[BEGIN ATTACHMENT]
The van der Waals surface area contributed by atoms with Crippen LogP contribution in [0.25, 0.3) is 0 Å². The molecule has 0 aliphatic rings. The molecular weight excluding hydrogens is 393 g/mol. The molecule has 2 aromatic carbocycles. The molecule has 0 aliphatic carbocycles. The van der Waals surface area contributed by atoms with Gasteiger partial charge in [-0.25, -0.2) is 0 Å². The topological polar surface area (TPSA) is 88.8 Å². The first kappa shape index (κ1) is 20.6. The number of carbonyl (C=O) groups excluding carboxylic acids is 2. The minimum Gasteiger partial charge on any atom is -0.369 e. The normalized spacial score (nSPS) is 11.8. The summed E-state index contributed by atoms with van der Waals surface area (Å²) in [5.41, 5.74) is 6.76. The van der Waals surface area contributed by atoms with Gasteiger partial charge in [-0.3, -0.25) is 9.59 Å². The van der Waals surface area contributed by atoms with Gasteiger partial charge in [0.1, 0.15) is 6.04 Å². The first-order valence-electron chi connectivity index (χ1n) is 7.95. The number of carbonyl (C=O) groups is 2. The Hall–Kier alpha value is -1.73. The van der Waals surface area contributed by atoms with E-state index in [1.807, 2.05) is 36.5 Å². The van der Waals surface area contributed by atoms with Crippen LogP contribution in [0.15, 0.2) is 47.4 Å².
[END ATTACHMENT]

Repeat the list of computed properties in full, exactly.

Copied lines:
The van der Waals surface area contributed by atoms with Crippen LogP contribution in [0.25, 0.3) is 0 Å². The molecule has 0 aliphatic rings. The molecular weight excluding hydrogens is 393 g/mol. The molecule has 2 aromatic carbocycles. The molecule has 0 aliphatic carbocycles. The van der Waals surface area contributed by atoms with Gasteiger partial charge in [-0.25, -0.2) is 0 Å². The topological polar surface area (TPSA) is 88.8 Å². The first kappa shape index (κ1) is 20.6. The number of carbonyl (C=O) groups excluding carboxylic acids is 2. The minimum Gasteiger partial charge on any atom is -0.369 e. The normalized spacial score (nSPS) is 11.8. The summed E-state index contributed by atoms with van der Waals surface area (Å²) in [5.41, 5.74) is 6.76. The van der Waals surface area contributed by atoms with Gasteiger partial charge in [-0.3, -0.25) is 9.59 Å². The van der Waals surface area contributed by atoms with Gasteiger partial charge in [0.1, 0.15) is 6.04 Å². The first-order valence-electron chi connectivity index (χ1n) is 7.95. The number of carbonyl (C=O) groups is 2. The Hall–Kier alpha value is -1.73. The van der Waals surface area contributed by atoms with E-state index in [1.807, 2.05) is 36.5 Å². The van der Waals surface area contributed by atoms with Crippen LogP contribution in [0.15, 0.2) is 47.4 Å².